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Albany’s Community Police Review Board meets amid lawsuits against city, department

The Albany Community Police Review Road meeting - Thursday, January 11, 2024.
CPRB / Zoom
The Albany Community Police Review Road meeting - Thursday, January 11, 2024.

The Albany Community Police Review Board met again Thursday after launching legal action against the city and the police. 

Frustrated that police were not honoring its subpoenas, the CPRB filed a lawsuit in New York State Supreme Court on December 21st, in an effort to force compliance by members of the Albany Police Department and two police unions.

The board says officers failed to appear after subpoenas were issued and later re-issued as part of its investigation procedure.

Contract investigator Julie Schwartz of “investigations and consulting” firm T&M told the Common Council in August that despite initial promises of cooperation, CPRB investigations have been bogged down by difficulties in obtaining access to case-related police video footage and officers ignoring subpoenas.

"We are left with, we get to a certain point where we're trying to move these investigations, and we have not been able to do that, because we do not have access to all the material, nor do we have access to any of the officers," said Schwartz. 

At the time, Albany Mayor Kathy Sheehan, a third-term Democrat, acknowledged it may take time for both sides to reach common ground.

"There are going to be natural areas where we aren't always going to agree. And then we have to work, you know, respectfully with one another, to resolve those issues," Sheehan said. 

Schwartz's colleague, retired New York City Detective Sergeant Marty Gleeson, told board members during the latest meeting that yet another case under investigation requires the issuance of subpoenas.

"It concerns a very sensitive matter, an allegation of sexual misconduct on the part of an individual," Gleeson said. "We want to interview the investigator as well as the police officer who did the call out. We've obviously looked at documents that have been provided and spoken to the complaining, the complainant in the case, and this is the logical next step. So we want to, you know, we know that trying to get voluntary cooperation for the interviews has been a difficult test, to say the least. But be that as it may, we still think it's appropriate to issue the summonses to each of these officers, as well as to Chief [Eric] Hawkins as per regulation and law."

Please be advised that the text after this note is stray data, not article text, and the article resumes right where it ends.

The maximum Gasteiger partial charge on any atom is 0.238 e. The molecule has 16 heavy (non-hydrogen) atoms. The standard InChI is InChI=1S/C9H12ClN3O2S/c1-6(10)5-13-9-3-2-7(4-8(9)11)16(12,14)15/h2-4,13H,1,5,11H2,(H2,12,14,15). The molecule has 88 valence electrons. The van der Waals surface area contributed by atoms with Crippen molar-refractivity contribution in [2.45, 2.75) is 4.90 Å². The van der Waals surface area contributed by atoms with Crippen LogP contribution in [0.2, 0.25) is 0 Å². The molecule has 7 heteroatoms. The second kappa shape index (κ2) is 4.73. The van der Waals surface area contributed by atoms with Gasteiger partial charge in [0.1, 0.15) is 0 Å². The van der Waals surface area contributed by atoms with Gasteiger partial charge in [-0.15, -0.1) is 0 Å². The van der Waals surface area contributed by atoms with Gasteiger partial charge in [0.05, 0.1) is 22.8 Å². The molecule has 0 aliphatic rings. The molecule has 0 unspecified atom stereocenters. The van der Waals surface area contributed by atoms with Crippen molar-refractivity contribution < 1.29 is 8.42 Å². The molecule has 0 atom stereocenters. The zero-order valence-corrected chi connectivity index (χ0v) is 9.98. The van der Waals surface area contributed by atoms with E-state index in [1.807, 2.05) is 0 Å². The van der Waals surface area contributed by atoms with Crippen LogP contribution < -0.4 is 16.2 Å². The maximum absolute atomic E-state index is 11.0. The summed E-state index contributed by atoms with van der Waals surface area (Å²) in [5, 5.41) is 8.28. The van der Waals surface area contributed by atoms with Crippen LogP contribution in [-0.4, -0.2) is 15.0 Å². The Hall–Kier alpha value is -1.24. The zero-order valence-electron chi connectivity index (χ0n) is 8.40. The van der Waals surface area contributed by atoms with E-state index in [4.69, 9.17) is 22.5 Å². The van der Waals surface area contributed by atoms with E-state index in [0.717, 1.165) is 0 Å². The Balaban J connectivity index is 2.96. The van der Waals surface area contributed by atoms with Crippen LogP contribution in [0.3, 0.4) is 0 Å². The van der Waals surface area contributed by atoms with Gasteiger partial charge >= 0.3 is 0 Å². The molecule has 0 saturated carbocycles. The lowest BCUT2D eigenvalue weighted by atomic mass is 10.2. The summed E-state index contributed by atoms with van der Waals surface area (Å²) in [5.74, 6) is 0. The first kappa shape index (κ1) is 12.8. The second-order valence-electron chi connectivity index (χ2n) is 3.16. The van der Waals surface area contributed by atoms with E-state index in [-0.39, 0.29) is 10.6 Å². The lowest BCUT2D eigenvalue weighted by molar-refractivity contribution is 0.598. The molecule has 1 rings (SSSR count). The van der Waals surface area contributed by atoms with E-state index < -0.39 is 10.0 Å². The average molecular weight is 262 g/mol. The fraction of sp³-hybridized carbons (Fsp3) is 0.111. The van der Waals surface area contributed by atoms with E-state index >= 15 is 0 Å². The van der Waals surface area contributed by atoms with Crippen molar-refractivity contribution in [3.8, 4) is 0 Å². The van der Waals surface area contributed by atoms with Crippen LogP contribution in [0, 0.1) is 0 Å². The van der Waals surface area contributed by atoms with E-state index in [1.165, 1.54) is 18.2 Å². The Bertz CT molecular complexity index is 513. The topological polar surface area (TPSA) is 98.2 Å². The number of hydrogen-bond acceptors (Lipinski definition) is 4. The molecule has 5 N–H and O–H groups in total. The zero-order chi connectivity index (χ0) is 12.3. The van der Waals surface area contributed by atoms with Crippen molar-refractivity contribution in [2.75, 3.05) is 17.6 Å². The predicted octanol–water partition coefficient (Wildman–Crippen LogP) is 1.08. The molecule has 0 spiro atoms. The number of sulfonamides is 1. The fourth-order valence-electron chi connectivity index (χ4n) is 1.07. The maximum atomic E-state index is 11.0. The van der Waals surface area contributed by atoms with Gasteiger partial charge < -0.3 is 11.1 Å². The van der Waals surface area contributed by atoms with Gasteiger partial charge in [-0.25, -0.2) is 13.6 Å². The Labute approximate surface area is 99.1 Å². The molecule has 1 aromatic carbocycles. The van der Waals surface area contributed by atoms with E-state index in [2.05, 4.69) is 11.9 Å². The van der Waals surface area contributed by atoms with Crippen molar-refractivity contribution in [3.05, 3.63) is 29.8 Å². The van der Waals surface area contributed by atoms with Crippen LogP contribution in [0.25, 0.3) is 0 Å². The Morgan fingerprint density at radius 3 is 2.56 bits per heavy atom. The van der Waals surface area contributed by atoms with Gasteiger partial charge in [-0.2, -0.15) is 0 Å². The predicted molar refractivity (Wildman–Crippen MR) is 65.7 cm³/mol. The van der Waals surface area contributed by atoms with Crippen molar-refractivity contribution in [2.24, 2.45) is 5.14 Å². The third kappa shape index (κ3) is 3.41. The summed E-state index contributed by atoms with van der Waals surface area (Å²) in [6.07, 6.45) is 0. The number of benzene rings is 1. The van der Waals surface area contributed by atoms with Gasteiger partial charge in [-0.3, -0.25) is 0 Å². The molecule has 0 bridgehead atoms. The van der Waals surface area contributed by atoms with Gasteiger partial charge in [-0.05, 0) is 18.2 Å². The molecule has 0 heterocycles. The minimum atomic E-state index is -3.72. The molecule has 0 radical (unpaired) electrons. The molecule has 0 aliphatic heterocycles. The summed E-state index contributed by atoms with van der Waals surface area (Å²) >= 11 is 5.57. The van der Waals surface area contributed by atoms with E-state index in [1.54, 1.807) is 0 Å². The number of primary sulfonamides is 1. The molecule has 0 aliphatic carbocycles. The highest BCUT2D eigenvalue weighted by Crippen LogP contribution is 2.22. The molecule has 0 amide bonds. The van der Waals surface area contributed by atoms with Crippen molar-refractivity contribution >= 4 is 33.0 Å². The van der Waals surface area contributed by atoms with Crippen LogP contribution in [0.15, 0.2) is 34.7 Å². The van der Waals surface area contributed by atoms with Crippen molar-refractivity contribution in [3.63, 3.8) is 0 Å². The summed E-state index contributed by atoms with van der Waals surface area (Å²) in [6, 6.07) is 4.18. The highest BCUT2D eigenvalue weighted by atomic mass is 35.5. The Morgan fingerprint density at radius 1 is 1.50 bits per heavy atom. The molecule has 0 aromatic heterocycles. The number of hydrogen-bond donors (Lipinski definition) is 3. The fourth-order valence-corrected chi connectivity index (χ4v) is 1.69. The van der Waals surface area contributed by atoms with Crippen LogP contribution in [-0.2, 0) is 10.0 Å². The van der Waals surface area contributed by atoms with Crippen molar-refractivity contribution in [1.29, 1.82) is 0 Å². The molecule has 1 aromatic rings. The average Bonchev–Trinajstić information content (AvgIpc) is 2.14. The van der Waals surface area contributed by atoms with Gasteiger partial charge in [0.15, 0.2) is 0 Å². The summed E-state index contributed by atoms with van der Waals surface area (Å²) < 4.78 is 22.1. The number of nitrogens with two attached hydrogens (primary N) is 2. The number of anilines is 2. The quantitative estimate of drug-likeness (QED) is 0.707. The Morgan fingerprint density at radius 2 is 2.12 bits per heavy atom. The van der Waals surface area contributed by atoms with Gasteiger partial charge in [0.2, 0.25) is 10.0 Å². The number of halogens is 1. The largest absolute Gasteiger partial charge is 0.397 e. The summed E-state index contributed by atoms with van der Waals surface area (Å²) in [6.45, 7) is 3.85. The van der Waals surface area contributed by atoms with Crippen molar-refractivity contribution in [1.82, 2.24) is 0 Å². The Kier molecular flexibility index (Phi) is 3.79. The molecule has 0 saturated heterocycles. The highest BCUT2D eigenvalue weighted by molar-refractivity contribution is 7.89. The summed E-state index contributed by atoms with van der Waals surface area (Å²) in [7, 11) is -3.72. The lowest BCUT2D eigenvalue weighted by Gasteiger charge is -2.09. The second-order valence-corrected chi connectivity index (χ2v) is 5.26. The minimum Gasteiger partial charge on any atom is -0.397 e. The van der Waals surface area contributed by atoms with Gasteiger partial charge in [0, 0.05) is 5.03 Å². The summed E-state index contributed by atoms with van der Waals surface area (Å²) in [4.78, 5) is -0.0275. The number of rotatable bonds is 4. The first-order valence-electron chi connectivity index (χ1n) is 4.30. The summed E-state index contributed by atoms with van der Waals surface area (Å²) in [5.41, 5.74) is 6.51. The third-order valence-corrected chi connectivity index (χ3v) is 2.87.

"We're hoping, of course, that the courts decide in the review board's favor and grants them the power to compel the police department to provide information in investigations, so that the review board can have an independent review of the police department's performance, particularly when it comes to allegations of any kind of abuse," said New York Civil Liberties Union Regional Director Melanie Trimble. "So, you know, we want to increase the transparency. It is imperative that the review board have subpoena power now, particularly in light of the situation where the police department is refusing to turn over, willingly turn over, information on investigations that the public has a right to know about."

The CPRB is also awaiting the appointment of a new police liaison following the retirement of Commander Joshua Laiacona. Laiacona, who served the city for 20 years, was piped out January 5th from police headquarters.

Citing the ongoing litigation, City Hall, the police department and the CPRB declined to comment. The Albany Police Benevolent Association did not respond to a request for comment.

Dave Lucas is WAMC’s Capital Region Bureau Chief. Born and raised in Albany, he’s been involved in nearly every aspect of local radio since 1981. Before joining WAMC, Dave was a reporter and anchor at WGY in Schenectady. Prior to that he hosted talk shows on WYJB and WROW, including the 1999 series of overnight radio broadcasts tracking the JonBenet Ramsey murder case with a cast of callers and characters from all over the world via the internet. In 2012, Dave received a Communicator Award of Distinction for his WAMC news story "Fail: The NYS Flood Panel," which explores whether the damage from Hurricane Irene and Tropical Storm Lee could have been prevented or at least curbed. Dave began his radio career as a “morning personality” at WABY in Albany.
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